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An Autnonomous System path is a list of all the autonomous systems that a specific route passes through to reach one destination. The AS path is displayed as a series of autonomous system (AS) numbers separated by spaces, with the originator's AS number at the end of the path, and the next AS hop from the current router's location in the beginning of the path.

AS-paths are created when a BGP router receives an announcement from an exterior neighbor. When the router receives the route, it adds the AS number of the exterior neighbor to the AS-Path. As the route announcement passes from autonomous system to autonomous system, the path grows longer with each receiver adding the neighbor's AS to the path.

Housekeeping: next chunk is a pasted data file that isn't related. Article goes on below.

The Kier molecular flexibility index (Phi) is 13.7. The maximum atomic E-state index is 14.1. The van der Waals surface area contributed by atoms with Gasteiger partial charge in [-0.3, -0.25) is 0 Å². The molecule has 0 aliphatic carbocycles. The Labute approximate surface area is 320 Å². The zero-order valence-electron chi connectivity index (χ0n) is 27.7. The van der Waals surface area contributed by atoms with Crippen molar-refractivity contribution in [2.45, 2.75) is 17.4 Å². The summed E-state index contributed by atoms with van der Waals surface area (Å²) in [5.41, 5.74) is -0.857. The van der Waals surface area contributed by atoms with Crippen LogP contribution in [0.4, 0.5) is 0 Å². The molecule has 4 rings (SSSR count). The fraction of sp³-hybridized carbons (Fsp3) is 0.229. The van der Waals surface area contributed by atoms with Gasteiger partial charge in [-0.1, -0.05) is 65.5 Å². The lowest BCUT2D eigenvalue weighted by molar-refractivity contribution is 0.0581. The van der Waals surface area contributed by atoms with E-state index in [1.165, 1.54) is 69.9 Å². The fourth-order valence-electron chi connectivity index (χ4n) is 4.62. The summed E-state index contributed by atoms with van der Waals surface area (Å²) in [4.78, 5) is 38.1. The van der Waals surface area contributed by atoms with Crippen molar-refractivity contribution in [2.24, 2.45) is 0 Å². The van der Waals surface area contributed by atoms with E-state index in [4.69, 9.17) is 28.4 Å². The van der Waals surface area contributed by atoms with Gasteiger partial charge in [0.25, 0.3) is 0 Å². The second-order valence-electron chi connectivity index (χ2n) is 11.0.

Here is an illustration. Given the following diagram showing the relationship between several AS you can trace the path between them by listing their AS numbers:


                 /  \
                /    \
      12 ----- 6      9 --- 14
              / \    / \
             3   5- 7  11

For AS 12 to reach AS 14, it would need to see an AS-Paths containing the following AS numbers tracing the actual path to vector through to reach back through the Internet to the originator of Network Layer Reachability Information for a CIDR block of addresses:

6  44  9  14
6   5  7   9  14 

If we recall that by default, BGP selects only 1 'best' path to a destination, as long as both paths are valid (reachable), the route with the fewest hops might be the preferred route. Since the first path has only 4 hops, it would be the preferred route, but only if the AS hop count attribute were the tie breaker between the routes. As a point of fact, the selection of the best path rarely comes down to AS-path hop count as it is fairly low in the list of 'tie breaker' decisions in the BGP Best Path Algorithm. Local Preference tends to be the tie breaker these days since most ISP's offer a means to control their local preference by the use of advertised communities.


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